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Staples, Office Depot deal collapses after federal judge rules in favor of FTC

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by Sakthi Prasad , Content Manager
12 May 2016

A federal judge in the U.S. blocked Staples Inc takeover of rival Office Depot Inc, which prompted office supply companies to call off the $6.3 billion deal, as per news reports.

The Federal Trade Commission (FTC) had sought a preliminary injunction with the U.S. District Court for the District of Columbia to stop the proposed deal pending a decision by an FTC administrative judge.

Judge Emmet Sullivan in a three-page order granting FTC’s request for a preliminary injunction, said the agency had shown there was a "reasonable probability" that the merger would "substantially impair competition" for the sale of office supplies to large business customers, Reuters reported. (http://beroeinc.co/1rHqOaD)

As discussed in our previous blog post, both Staples and Office Depot have been telling the court that for years office supply companies are facing declining revenue and demand, and were facing stiff online competition that includes web retail giant Amazon.

A Staples lawyer argued that the deal was needed, saying that Amazon was entering the office supply market, which may shake up the market.

Amazon’s entry into the office supply market was critical to the case because Staples and Office Depot say that the online retailer will be a formidable competitor to the combined entity.

For its part, FTC argued that the two companies are large suppliers and the tie-up would lead to higher prices to corporate customers.

Online retail firms or big-box retailers may not be big players in the office products segment for now. However, there is a good possibility that players such as Amazon, Shoplet, Wal-Mart, Target and W.B. Mason may begin to focus more on the contract sales business to Fortune 1000 companies and other corporates – the market dynamics will then begin to change.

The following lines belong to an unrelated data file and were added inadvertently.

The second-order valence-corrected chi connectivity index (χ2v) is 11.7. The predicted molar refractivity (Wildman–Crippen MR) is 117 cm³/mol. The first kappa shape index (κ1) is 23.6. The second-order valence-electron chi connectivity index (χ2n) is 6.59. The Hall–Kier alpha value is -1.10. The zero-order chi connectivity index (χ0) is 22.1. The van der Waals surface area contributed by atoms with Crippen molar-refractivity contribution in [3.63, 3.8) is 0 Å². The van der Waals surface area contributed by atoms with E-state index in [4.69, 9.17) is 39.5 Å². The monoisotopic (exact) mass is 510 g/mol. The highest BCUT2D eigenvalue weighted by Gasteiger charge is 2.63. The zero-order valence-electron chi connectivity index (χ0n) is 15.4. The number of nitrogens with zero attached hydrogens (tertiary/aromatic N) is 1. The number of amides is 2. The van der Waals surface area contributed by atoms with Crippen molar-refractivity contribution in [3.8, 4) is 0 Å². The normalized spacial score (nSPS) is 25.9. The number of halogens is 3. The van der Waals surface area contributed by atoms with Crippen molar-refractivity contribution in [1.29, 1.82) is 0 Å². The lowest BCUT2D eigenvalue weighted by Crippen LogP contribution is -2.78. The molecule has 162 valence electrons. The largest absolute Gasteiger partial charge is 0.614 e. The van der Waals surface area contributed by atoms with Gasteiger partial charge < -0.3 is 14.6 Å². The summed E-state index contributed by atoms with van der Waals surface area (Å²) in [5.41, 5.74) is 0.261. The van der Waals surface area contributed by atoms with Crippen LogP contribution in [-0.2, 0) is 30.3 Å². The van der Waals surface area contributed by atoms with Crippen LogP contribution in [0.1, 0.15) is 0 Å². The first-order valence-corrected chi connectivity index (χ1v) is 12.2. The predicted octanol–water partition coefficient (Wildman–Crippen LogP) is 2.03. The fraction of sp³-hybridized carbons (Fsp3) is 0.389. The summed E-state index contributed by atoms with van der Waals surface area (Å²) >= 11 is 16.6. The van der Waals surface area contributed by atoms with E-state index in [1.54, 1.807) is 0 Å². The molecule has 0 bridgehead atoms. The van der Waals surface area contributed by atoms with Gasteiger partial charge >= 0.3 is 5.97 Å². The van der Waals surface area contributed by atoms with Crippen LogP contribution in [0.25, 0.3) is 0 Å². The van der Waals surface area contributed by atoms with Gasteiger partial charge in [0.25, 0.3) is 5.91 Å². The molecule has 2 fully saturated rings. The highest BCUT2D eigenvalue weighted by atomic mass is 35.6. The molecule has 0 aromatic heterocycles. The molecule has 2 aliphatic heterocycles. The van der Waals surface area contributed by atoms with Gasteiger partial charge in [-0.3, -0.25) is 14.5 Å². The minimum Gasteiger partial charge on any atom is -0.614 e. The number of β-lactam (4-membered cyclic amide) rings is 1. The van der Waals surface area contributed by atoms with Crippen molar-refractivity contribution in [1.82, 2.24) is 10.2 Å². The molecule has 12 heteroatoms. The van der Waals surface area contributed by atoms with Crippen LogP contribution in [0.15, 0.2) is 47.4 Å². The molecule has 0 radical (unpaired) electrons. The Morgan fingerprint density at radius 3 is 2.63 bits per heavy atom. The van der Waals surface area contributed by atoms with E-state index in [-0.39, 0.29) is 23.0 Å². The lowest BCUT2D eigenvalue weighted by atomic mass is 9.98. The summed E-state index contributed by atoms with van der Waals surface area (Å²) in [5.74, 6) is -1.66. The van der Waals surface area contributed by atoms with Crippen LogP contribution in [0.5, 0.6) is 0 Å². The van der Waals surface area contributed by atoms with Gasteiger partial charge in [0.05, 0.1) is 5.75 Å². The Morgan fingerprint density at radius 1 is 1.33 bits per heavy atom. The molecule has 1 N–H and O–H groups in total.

In April, Amazon launched a marketplace called Amazon Business that will connect businesses with suppliers. Apart from office supplies, Amazon Business will also offer IT and lab equipment to education and food service supplies.

Amazon Business will help the online retail giant to grab a share in the B2B marketplace, which is likely to account for about 12 percent of B2B sales in the U.S. by 2020, according to estimates by Forrester Research, Reuters reported. (http://beroeinc.co/1rZCCVt)

Gross sales through Amazon Business have exceeded $1 billion over the past year, Fortune reported citing Amazon. Those sales have grown 20% monthly since the marketplace’s launch, according to Fortune, which cited company data. (http://beroeinc.co/1OkeVS3)

Contract term:
Since the deal fell through, we need to wait and watch whether there would be any change in preferred contract term for buyers. Earlier, we had said that if the deal had gone through then the term could be 3 years – since long-term contract (like 5 years) would increase the risk of price rise and post-merger integration issues. On the other hand, a short term contract (like 1 year) would not be attractive for Staples, Office Depot or other suppliers in the industry.

Price check and category spend visibility:

The buyers need to have internal price check mechanism and visibility on key spend of office supplies items.

In case prices are trending upward, fixed or cap price contracts can be initiated with more emphasis on negotiations, or alternate suppliers can be approached to facilitate other sourcing functions and objectives like inventory management, cost savings etc.

Multiple vendor engagement:

The contract office supplies industry is consolidated with limited presence of online retailers, big-box chains and regional suppliers. However, efficient engagement with multiple vendors (even though with smaller presence) can allow buyers to know industry benchmarks, negotiate prices and ensure key performance and service level parameters across vendors.

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